Pandemic Impacts, Stress Being Felt on Ontario Farms

Ontario farmers have moved past the point of anticipating COVID-19-related challenges on their operations and are now living them firsthand - along with plenty of stress.

In the latest in a series of three surveys undertaken by the Ontario Federation of Agriculture (OFA), 80% of the 620 respondents across the province reported experiencing a change in their operations in the wake of the pandemic. Meanwhile, two-thirds also indicated they were experiencing more stress and concern about their mental health due to COVID-19.

The financial impact continued to rank as the top concern for farmers, with 88% indicating that their farm businesses have suffered negative financial impacts. Other top concerns included a reduction in consumer spending, the potential of a global recession, trade issues and supply chain disruptions.

The survey showed 61% of respondents have experienced lost revenue and consumer spending, 57% are facing reduced cashflow and unable to conduct business as usual, 30% do not have the ability to expand their operations and 16% are facing financial struggles that will prevent them from just paying their bills. Sixty-two percent reported it would take more than three months for their farm to get back to business as usual if the pandemic ended today, up sharply from 41% in April and 22% in March.

The survey also turned up serious concern over shipping livestock to processing facilities, followed by the shipment of finished products and grain. Respondents further indicated significant impacts on the equine industry, maple syrup and honey sales, mushroom sales, loss of farmers’ market access and on-farm sales.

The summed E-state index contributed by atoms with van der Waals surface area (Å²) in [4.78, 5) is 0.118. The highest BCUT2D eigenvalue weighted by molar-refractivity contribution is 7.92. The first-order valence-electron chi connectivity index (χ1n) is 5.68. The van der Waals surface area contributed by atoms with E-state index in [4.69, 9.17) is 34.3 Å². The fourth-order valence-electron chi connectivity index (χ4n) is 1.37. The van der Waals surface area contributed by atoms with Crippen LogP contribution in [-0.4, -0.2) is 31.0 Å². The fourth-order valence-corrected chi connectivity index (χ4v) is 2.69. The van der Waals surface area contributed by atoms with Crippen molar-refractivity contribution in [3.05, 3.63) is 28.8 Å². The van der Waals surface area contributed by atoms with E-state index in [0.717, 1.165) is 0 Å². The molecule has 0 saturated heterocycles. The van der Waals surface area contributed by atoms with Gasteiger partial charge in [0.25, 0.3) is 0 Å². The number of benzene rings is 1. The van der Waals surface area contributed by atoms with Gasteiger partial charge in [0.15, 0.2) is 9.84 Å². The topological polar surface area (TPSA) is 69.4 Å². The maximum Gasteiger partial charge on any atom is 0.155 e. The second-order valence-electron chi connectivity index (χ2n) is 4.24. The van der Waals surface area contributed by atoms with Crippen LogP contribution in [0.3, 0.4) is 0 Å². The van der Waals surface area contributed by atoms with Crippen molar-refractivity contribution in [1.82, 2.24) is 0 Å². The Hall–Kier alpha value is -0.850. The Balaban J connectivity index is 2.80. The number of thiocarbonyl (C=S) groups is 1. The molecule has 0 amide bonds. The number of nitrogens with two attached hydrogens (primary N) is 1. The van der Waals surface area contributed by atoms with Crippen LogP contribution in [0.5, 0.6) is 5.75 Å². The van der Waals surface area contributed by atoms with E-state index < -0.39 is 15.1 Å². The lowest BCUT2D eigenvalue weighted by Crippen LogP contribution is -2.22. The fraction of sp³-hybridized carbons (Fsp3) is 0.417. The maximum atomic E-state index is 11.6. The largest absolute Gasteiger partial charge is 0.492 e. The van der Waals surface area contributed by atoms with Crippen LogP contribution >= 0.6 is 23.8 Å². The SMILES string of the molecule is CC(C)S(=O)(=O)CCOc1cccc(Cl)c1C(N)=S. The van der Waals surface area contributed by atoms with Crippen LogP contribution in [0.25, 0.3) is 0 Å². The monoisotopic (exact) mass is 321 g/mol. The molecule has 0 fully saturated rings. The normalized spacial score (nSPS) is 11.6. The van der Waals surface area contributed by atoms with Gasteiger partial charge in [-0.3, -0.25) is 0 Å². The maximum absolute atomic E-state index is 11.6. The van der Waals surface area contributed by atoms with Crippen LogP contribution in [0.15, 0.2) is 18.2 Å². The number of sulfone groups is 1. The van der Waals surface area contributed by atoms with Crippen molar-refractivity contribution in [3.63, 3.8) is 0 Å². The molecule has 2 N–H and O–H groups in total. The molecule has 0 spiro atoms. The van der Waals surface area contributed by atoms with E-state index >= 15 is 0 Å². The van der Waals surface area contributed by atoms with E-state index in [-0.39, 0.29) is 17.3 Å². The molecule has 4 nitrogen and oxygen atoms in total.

On the mental health side, many farmers reported taking steps to cope with the stress, as 36% of respondents indicated that they’ve reached out to family and friends, 33% have taken short breaks and 7% have sought professional help.

Access to valuable information has become increasingly important to ensure Ontario farmers have the tools and resources they need to be successful during the pandemic. The survey data shows that two-thirds of farmers utilize websites for finding information, while 63% find information through media channels such as TV, radio and podcasts and 30% of respondents connect with staff and specialists to get the latest updates.

Source: DePutter Publishing Ltd.

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